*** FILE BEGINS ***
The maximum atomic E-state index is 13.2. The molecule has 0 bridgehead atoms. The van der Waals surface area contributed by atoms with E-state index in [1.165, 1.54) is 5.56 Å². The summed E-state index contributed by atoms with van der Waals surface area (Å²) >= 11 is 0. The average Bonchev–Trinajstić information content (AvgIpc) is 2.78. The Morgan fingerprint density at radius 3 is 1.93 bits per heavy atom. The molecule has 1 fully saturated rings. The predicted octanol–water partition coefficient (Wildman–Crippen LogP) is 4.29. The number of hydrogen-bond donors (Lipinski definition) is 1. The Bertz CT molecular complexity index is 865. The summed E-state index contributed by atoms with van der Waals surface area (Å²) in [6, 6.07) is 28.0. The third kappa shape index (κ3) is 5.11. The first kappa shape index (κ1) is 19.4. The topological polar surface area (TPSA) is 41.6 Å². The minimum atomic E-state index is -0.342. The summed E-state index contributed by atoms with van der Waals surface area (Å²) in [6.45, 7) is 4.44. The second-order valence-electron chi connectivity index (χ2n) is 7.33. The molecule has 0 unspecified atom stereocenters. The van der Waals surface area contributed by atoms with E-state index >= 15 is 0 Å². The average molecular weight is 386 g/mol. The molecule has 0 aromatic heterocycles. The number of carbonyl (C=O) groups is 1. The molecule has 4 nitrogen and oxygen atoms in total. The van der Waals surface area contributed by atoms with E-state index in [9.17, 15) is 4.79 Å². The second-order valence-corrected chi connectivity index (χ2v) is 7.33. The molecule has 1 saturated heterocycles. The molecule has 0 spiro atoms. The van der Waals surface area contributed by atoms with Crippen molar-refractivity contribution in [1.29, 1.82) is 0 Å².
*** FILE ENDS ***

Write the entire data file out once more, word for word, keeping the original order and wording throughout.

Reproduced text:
The maximum atomic E-state index is 13.2. The molecule has 0 bridgehead atoms. The van der Waals surface area contributed by atoms with E-state index in [1.165, 1.54) is 5.56 Å². The summed E-state index contributed by atoms with van der Waals surface area (Å²) >= 11 is 0. The average Bonchev–Trinajstić information content (AvgIpc) is 2.78. The Morgan fingerprint density at radius 3 is 1.93 bits per heavy atom. The molecule has 1 fully saturated rings. The predicted octanol–water partition coefficient (Wildman–Crippen LogP) is 4.29. The number of hydrogen-bond donors (Lipinski definition) is 1. The Bertz CT molecular complexity index is 865. The summed E-state index contributed by atoms with van der Waals surface area (Å²) in [6, 6.07) is 28.0. The third kappa shape index (κ3) is 5.11. The first kappa shape index (κ1) is 19.4. The topological polar surface area (TPSA) is 41.6 Å². The minimum atomic E-state index is -0.342. The summed E-state index contributed by atoms with van der Waals surface area (Å²) in [6.45, 7) is 4.44. The second-order valence-electron chi connectivity index (χ2n) is 7.33. The molecule has 0 unspecified atom stereocenters. The van der Waals surface area contributed by atoms with E-state index >= 15 is 0 Å². The average molecular weight is 386 g/mol. The molecule has 0 aromatic heterocycles. The number of carbonyl (C=O) groups is 1. The molecule has 4 nitrogen and oxygen atoms in total. The van der Waals surface area contributed by atoms with E-state index in [9.17, 15) is 4.79 Å². The second-order valence-corrected chi connectivity index (χ2v) is 7.33. The molecule has 1 saturated heterocycles. The molecule has 0 spiro atoms. The van der Waals surface area contributed by atoms with Crippen molar-refractivity contribution in [1.29, 1.82) is 0 Å².